Lastly, since doctors continue to prescribe antibiotics for acne, even though I can see absolutely no reason why they continue to do this, these patients may benefit from probiotic supplementation post-treatment to get their gut back in check.
My bottom line with what we know so far is that probiotics probably can’t hurt and may help somewhat.
- Bowe WP, Patel NB, Logan AC. “Acne vulgaris, probiotics and the gut-brain-skin axis: from anecdote to translational medicine.” Beneficial Microbes. 2013; 25: 1-15.
- Jung GW, et al. “Prospective, randomized, open-label trial comparing the safety, efficacy, and tolerability of an acne treatment regimen with and without a probiotic supplement and minocycline in subjects with mild to moderate acne.” Journal of Cutaneous Medicine and Surgery. 2013; 17(2): 114-22.
- Muizzuddin N, et al. “Physiological effect of a probiotic on skin.” Journal of Cosmetic Science. 2012; 63(3): 385-95.
I remember when I first got acne. I tried to scrub it away by using a washcloth several times a day and rubbing as hard as I could. This resulted in what were probably hundreds of tiny pimples, on my forehead and hairline especially. It didn’t take me long to realize that harsh scrubbing was getting me nowhere.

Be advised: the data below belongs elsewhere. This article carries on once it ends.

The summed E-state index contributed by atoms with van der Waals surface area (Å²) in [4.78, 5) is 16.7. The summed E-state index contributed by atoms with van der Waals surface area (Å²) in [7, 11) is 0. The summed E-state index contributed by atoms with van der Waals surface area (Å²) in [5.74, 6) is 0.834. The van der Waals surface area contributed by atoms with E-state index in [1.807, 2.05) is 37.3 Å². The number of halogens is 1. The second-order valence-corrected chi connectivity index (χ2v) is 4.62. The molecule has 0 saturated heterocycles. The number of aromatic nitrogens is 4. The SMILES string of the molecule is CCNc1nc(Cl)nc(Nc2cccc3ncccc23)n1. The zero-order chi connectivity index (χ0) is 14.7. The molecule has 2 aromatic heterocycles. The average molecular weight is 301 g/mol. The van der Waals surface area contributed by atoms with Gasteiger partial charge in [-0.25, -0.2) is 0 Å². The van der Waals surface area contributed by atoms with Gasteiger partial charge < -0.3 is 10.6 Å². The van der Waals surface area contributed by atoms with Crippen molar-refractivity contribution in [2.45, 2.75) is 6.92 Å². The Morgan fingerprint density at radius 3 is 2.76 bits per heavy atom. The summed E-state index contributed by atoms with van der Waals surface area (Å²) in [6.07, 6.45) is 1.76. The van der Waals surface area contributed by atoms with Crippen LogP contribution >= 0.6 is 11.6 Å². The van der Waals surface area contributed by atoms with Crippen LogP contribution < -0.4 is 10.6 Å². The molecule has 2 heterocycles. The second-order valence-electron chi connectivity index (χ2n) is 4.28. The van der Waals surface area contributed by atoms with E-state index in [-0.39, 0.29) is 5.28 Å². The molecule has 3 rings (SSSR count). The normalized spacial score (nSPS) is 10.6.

I have never seen a scientific study specifically attempting to gauge how physical irritation of the skin can cause acne, however. It’s abundantly clear that it does, both from my own personal experience, and the experience of hundreds of thousands of us on acne.org. If you’re not convinced, just wear a face mask for a sport and you will see how hard it is to keep this area clear.
In a recent article published in the journal Dermatology, authors observe three female patients who presented with severe inflammatory acne “due to the association of two factors: facial friction with cosmetic agents.” These young women were rubbing their faces in a “compulsory manner” with their cosmetics.
The authors conclude: “Because cosmetic face friction as a cosmetic care becomes more and more fashionable, dermatologists should be aware of this severe clinical condition, which can occur in patients without a person history of acne.”
Hey, at least this is something. It would be cool to see some sort of controlled clinical trial performed on the effects of physical irritation alone on the severity of acne in the future. In the meantime, if you want to clear up your skin, stay gentle!
- Seneschal J, et al. “Exogenous inflammatory acne due to combined application of cosmetic and facial rubbing.” Dermatology. 2012; 224(3): 221-3.
I recently finished pouring through the last 2 years of acne scar research and have updated the scars page. It’s an evolving field. Here’s what I found: